GLASGOW’S troubled health board has been placed faces extra supervision following the death of two children linked to water contamination.

The Scottish Government said it was placing NHS Greater Glasgow and Clyde under “special measures” due to ongoing issues related to infection prevention, management and control at the Queen Elizabeth University Hospital.

Stage 4 escalation is imposed when there are “significant risks to delivery, quality, financial performance and support”.

The Government said a dedicated oversight board will be put in place to oversee the hospital, headed up by Professor Fiona McQueen, Scotland’s chief nursing officer, and there will be dedicated support for infection prevention and control.

The move comes after it emerged two children, a 10-year-old girl and a three-year-old boy died after contracting infections at the Royal Hospital for Children but their deaths were not made public. In a statement, Health Secretary Jeane Freeman said: “In light of the ongoing issues around the systems, processes and governance in relation to infection prevention, management and control at the QEUH and the RHC and the associated communication and public engagement issues, I have concluded that further action is necessary to support the board to ensure appropriate governance is in place to increase public confidence in these matters.”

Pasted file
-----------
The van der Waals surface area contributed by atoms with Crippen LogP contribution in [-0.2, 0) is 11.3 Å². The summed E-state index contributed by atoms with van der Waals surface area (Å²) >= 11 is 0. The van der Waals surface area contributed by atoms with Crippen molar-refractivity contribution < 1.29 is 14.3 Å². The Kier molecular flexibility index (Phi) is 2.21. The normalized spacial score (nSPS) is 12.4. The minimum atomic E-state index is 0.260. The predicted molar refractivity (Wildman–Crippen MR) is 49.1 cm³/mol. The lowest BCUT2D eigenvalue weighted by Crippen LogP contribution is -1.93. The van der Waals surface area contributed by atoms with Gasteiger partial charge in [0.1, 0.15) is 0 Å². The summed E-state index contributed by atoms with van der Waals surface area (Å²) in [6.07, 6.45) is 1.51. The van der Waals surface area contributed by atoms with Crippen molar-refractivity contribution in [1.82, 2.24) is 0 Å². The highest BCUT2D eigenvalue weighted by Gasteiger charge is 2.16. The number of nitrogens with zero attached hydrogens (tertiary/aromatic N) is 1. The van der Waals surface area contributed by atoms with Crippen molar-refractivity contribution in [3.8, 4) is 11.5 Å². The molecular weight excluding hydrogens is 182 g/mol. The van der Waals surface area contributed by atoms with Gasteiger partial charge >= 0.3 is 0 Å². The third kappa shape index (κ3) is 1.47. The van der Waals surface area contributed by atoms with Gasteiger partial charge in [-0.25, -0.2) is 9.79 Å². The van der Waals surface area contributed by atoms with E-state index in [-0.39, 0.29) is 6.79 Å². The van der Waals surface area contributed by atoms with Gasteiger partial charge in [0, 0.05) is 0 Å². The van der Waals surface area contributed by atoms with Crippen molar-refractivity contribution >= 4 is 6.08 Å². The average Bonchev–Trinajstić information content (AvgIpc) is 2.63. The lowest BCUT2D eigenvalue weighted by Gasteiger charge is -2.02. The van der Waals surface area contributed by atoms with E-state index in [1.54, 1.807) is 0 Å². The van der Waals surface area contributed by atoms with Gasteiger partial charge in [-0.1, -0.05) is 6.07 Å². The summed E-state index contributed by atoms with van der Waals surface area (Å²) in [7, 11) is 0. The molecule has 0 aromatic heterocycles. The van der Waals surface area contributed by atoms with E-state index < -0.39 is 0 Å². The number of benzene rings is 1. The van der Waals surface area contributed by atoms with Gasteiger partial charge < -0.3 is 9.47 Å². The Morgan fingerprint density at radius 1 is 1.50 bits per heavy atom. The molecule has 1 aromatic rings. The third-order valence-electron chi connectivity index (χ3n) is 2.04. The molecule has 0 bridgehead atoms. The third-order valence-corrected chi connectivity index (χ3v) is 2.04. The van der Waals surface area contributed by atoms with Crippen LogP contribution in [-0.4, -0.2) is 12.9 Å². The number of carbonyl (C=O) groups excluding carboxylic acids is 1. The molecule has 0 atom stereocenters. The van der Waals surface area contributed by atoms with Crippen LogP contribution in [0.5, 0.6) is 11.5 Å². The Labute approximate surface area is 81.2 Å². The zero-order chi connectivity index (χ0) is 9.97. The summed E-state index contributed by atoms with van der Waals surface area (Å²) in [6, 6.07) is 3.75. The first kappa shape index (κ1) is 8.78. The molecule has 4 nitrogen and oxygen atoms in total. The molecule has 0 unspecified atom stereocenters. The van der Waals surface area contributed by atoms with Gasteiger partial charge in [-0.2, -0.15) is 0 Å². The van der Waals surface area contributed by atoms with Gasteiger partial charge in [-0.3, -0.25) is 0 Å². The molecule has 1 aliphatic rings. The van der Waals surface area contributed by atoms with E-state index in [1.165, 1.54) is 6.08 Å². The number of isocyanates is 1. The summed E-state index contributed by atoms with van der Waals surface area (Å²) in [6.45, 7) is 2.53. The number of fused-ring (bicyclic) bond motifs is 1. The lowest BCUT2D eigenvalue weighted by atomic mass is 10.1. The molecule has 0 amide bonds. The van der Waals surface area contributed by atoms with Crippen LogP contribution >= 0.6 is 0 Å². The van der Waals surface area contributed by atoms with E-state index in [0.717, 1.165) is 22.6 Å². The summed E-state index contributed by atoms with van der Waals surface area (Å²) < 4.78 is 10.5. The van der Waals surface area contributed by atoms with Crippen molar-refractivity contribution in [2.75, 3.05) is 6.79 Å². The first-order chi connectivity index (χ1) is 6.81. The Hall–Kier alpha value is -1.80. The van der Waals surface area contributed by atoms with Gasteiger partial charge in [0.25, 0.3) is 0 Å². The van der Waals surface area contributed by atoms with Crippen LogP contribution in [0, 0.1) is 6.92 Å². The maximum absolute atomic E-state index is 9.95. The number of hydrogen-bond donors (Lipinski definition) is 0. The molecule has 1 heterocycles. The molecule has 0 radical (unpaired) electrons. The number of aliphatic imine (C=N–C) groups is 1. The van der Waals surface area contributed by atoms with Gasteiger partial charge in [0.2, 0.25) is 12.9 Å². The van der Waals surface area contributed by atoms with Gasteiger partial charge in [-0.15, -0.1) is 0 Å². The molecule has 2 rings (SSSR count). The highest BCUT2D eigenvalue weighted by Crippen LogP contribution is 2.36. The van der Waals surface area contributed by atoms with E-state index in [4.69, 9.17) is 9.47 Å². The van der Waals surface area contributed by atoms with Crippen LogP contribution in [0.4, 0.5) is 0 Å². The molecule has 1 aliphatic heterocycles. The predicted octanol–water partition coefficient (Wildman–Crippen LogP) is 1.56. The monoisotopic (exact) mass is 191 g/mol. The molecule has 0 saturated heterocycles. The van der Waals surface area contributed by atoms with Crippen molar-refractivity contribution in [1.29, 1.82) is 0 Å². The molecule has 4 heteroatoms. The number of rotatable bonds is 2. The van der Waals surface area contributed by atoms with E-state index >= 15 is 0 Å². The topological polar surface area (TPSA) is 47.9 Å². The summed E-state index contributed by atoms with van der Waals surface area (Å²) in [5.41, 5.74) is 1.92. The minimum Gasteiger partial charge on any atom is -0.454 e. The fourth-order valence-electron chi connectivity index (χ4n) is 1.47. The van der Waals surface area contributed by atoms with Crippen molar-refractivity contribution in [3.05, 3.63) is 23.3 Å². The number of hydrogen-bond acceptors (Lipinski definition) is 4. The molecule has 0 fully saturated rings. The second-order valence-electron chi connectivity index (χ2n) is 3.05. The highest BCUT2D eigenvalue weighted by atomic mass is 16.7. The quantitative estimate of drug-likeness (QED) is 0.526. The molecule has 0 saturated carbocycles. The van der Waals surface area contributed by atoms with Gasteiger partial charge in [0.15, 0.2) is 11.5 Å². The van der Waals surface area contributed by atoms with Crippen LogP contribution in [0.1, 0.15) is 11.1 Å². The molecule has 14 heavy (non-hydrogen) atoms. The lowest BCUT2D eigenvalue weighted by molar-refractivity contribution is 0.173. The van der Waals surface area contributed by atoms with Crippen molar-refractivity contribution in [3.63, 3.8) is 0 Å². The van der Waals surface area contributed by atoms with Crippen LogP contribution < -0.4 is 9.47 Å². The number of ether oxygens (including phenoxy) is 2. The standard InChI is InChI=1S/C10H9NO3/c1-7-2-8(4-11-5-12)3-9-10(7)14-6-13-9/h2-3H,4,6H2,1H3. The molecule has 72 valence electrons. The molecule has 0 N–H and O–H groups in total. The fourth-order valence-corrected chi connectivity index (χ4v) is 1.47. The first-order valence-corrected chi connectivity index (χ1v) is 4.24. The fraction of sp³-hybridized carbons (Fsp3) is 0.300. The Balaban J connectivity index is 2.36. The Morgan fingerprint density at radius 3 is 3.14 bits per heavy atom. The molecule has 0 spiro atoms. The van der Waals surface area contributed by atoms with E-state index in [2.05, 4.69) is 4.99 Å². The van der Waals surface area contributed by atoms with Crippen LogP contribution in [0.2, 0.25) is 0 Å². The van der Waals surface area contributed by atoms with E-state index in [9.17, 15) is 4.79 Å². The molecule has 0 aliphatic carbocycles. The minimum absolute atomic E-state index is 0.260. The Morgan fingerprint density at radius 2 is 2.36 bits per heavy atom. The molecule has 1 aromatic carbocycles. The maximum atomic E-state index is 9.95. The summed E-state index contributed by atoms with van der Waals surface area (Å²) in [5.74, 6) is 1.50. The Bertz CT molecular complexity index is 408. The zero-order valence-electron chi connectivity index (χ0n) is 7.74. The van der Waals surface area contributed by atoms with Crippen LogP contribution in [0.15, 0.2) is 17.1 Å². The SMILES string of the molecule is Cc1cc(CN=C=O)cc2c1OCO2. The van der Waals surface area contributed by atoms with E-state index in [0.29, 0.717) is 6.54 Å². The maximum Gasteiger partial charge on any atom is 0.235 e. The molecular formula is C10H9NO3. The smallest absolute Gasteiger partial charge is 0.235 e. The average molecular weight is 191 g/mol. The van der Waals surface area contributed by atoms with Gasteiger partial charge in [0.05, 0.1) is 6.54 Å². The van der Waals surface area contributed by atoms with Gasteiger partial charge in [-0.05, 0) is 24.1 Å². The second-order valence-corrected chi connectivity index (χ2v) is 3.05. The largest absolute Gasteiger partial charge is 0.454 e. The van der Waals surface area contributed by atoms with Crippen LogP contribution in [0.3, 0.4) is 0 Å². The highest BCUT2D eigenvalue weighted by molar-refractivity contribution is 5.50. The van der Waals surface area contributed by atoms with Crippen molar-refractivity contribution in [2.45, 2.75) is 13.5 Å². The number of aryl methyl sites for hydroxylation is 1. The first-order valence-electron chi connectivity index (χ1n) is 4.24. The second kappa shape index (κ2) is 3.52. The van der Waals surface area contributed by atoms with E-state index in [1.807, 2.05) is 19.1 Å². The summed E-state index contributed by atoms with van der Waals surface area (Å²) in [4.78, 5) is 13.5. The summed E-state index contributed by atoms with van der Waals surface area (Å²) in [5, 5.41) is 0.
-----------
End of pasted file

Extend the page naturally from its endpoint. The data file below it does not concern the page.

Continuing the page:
Mother Kimberly Darroch has said she is 100% certain the death of her daughter Milly, who was being treated for cancer, was linked to contaminated water. The mother of the three-year-old boy who died said she is still seeking answers, claiming her son was “extremely healthy” when he was admitted.

Mason Djemat died suddenly in August 2017, weeks before Milly.

The toddler, who suffered from a rare genetic condition, had been treated at one of the wards that were later closed following concerns over the water.

Mason’s mother, Victoria Freeman, said she is disappointed at the response from the authorities, as she seeks answers over the death of the son she “absolutely adored”.

She said she first wrote to the Health Secretary last September and has been disappointed by the response.

She added: “I don’t think that Mason was acknowledged, particularly by her, and I feel that she did not take Mason’s death seriously.”

Freeman also said she got no response from NHS ­Greater Glasgow and Clyde (NHSGGC), until she went to the hospital and demanded to speak to someone.

The Health Secretary apologised to the families affected as she made a statement to MSPs on Wednesday.

Anas Sarwar, Labour MSP for Glasgow, said: “Jeane Freeman has taken the correct course of action.

An NHSGGC spokesman said: “We are very sorry Ms Freeman feels she has unanswered questions regarding the death of her son, Mason Djemat.

“The case was fully investigated and the outcome shared with the family.”

NHS Greater Glasgow and Clyde joins NHS Tayside, Highland and Borders, which have all been ­escalated to stage four.